Chronic myeloid leukemia PB samples with high IL1RAP expression within the CD34CD38 compartment, correlating with a high fraction of BCR-ABL1 positive cells,1918 were selected for the screen (Online Supplementary Figure S1). IL1RAP expression in the CD34CD38 cells was assessed by flow cytometry as previously described.19 In brief, 500 CD34CD38 cells were sorted into pre-prepared cytokine plates containing 313 unique cytokines, and cell numbers were evaluated after seven days. For detailed information on cytokine library preparation, antibody staining, cell sorting, experimental read out and screen validation, see the Online Supplementary Methods.
In all cell culture experiments, cells were cultured in serum free StemSpan™ SFEM media (Stem Cell Technologies, Canada). Cell numbers were evaluated using CountBright Absolute Counting Beads (Thermo Fisher Scientific, USA) and Draq7 (BioStatus, UK) on a LSR Fortessa (BD Biosciences, USA).
Cell cultures of transgenic BCR-ABL mouse cells
Transgenic ScltTA/BCR-ABL mice20 were taken off tetracycline pellets to induce CML-like disease. Leukemic mice and age-matched wild-type B6.SJL mice were sacrificed 8-10 weeks post induction. Five thousand LinSca-1c-Kit (LSK) BM cells were sorted into individual wells of a 96-well plate containing 500 ng/mL of MSTNpp (catalog# 12012, lot# 0603297, Peprotech) or no cytokine control, and cell numbers were analyzed after seven days. For detailed information on cell isolation, antibody staining, sorting, and cell culture see the Online Supplementary Methods.
CD34 chronic phase CML cells, CD34CD38 chronic phase CML cells, or equivalent normal BM cells, were cultured for a week with or without cytokine, prior to transfer to H4435 MethoCult (Stem Cell Technologies) according to the manufacturer’s instructions. See the Online Supplementary Methods for details on readout and colony replating.
Co-culture experiments with primitive chronic myeloid leukemia cells and mesenchymal stromal cells
CD34CD38 CML cells were sorted as described above, and plated onto mesenchymal stromal cells (MSC) established from primary CML BM cells in a 1:5 ratio. Details on MSC cultures and culture conditions can be found in the Online Supplementary Methods.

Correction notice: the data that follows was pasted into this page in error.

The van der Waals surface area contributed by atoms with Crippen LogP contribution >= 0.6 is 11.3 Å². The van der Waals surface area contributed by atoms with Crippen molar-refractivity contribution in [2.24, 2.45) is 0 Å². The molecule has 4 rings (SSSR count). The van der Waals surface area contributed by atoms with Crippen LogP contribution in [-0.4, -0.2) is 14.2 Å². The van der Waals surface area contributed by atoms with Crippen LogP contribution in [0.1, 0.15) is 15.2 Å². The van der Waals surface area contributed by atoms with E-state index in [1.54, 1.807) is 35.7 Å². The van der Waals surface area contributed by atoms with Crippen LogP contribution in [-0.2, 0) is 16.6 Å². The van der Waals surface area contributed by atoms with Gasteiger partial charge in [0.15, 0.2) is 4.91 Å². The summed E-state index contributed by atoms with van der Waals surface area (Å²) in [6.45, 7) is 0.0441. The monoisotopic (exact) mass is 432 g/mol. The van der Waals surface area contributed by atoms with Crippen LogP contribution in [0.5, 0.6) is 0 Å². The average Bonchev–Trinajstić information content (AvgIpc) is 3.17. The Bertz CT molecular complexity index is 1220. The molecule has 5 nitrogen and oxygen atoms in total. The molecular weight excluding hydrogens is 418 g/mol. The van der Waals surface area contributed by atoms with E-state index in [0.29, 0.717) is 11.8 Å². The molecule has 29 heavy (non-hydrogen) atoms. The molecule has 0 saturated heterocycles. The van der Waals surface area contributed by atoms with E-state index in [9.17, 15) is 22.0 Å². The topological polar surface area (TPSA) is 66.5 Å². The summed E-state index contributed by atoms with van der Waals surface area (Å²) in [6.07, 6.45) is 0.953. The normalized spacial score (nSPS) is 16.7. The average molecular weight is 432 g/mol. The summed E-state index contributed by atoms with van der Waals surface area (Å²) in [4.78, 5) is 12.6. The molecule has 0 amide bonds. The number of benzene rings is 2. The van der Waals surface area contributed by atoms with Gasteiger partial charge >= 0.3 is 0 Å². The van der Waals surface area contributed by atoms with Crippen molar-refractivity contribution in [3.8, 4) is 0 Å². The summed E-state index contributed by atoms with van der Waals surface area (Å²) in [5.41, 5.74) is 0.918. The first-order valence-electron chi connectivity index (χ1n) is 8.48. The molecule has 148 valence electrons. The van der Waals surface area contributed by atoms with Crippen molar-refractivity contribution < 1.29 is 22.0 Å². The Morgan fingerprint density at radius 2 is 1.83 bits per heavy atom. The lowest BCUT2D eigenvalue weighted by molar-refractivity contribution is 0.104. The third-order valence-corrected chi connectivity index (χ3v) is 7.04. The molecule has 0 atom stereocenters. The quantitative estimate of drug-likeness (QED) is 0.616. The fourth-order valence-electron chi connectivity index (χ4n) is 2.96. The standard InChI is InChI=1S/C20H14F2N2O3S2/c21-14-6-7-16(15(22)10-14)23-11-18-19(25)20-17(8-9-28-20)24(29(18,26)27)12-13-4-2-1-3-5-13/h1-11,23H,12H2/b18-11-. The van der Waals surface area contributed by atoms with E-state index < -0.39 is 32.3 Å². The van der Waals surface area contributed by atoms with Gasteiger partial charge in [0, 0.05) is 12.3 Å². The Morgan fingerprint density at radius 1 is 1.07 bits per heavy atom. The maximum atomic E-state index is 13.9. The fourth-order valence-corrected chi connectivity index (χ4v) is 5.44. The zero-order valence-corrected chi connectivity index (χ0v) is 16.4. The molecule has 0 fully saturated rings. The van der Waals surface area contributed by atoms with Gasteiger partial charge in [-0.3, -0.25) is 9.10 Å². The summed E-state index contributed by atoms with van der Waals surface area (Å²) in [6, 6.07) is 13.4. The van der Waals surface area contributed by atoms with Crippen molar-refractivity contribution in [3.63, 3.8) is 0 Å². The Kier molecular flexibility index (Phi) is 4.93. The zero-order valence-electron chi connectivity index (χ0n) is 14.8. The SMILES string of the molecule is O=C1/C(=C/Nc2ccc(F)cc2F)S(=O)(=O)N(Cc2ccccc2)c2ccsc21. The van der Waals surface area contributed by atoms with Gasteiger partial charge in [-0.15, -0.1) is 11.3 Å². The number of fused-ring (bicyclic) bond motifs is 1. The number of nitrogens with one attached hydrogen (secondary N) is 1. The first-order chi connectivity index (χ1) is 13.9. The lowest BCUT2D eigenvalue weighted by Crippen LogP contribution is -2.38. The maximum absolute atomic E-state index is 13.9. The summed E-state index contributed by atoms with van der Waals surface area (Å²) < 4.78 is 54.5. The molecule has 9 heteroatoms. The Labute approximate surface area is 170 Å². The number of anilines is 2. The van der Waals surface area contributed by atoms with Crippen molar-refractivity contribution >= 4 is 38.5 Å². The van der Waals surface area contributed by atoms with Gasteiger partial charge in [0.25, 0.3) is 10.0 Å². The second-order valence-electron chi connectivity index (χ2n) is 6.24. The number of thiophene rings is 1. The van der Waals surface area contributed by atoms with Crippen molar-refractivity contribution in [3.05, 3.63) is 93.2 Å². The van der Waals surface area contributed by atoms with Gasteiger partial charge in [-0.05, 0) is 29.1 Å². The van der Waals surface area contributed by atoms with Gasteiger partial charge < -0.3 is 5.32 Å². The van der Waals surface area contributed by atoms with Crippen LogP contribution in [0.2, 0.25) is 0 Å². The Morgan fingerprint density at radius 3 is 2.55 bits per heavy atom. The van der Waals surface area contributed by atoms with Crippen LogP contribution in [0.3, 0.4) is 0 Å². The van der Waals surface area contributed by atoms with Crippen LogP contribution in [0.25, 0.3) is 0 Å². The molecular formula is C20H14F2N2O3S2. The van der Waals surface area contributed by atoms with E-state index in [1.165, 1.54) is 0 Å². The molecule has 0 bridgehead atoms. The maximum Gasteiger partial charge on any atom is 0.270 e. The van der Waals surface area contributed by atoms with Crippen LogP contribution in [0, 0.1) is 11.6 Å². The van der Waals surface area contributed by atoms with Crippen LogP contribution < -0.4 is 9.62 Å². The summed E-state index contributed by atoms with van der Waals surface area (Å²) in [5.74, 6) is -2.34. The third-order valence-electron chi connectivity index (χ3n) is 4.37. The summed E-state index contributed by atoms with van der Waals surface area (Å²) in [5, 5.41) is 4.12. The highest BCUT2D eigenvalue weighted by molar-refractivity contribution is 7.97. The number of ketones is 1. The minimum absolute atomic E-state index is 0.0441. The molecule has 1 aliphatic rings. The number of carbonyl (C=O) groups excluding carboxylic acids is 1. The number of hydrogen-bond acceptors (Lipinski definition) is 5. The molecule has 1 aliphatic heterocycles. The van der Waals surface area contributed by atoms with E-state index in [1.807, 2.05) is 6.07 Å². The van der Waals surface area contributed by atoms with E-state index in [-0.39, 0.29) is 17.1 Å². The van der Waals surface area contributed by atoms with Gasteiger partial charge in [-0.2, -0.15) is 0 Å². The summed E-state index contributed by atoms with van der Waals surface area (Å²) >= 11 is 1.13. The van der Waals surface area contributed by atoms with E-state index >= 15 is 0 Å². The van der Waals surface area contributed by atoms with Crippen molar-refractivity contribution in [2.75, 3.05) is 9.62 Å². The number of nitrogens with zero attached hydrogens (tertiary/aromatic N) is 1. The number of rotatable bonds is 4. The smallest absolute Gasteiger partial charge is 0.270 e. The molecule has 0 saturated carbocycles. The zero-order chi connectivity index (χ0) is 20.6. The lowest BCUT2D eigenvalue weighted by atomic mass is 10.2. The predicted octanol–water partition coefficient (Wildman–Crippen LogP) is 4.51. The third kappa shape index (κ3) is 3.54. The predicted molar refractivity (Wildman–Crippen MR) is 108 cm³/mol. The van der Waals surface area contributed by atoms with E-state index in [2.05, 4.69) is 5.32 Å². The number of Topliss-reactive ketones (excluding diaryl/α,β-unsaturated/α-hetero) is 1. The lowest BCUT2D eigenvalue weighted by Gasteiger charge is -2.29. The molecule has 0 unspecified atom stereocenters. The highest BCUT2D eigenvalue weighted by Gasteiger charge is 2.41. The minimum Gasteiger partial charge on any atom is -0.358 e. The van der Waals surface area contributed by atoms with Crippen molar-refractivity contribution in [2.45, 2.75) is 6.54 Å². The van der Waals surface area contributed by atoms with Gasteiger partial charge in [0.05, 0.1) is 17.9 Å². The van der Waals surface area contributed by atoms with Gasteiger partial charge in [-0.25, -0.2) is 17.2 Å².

MSTNpp binding experiment
KU81221 cells were resuspended in PBS with 2% FBS. Two ug/mL of MSTNpp (catalog# 12012, lot# 0603297, Peprotech) or no cytokine was added together with a polyclonal rabbit IgG anti-MSTNpp antibody (Antibodies-online, USA), and stained on ice in the dark for 30 minutes (min). Cells were washed twice in PBS with 2% FBS, resuspended in goat anti-rabbit BV421 (BD Biosciences) and stained on ice in the dark for another 30 min. After a final wash, cells were analyzed on a LSRFortessa (BD Biosciences). Draq7 (BioStatus) was used as a viability marker.
MSTNpp concentrations in PB plasma samples from 12 CML patients and four healthy donors, and BM plasma from five healthy donors, were diluted 1:20 and analyzed using Human Myostatin ELISA (prodomain specific) (BioVendor, Czech Republic) according to the manufacturer’s instructions.
MSTN reverse transcriptase-quantitative polymerase chain reaction
Relative MSTN expression in CD34 cells, MNC and MSC from CML BM was assessed using reverse transcriptase quantitative polymerase chain reaction (RT-qPCR). For detailed methodology and assays used, see the Online Supplementary Methods.
RNA sequencing and gene set enrichment analysis
Regarding the gene set enrichment analysis (GSEA), CD34CD38 (lowest 5% of CD38-expressing cells) cells from PB of five chronic phase CML patients were sorted into flat bottom 96-well plates with or without 500 ng/mL of MSTNpp (Peprotech), with cell numbers ranging from 2,000-11,000 cells, and incubated for 3 h or 24 h. For detailed information on RNA-extraction, cDNA synthesis, library preparation, sequencing and analysis pipeline, see the Online Supplementary Methods.
Cells were resuspended in serum free StemSpan™ SFEM medium (Stem Cell Technologies) and incubated for 3 h at 37°C 5% CO2, prior to 15 min stimulation with 500 ng/mL of MSTNpp (Peprotech) or 10 ng/mL of TGF-β1 (Peprotech). Following fixation with 1.6% paraformaldehyde for 10 min at room temperature and permeabilization with 90% ethanol at -80°C, cells were stained with phosphospecific antibodies. Details on staining and the antibodies used are described in the Online Supplementary Methods.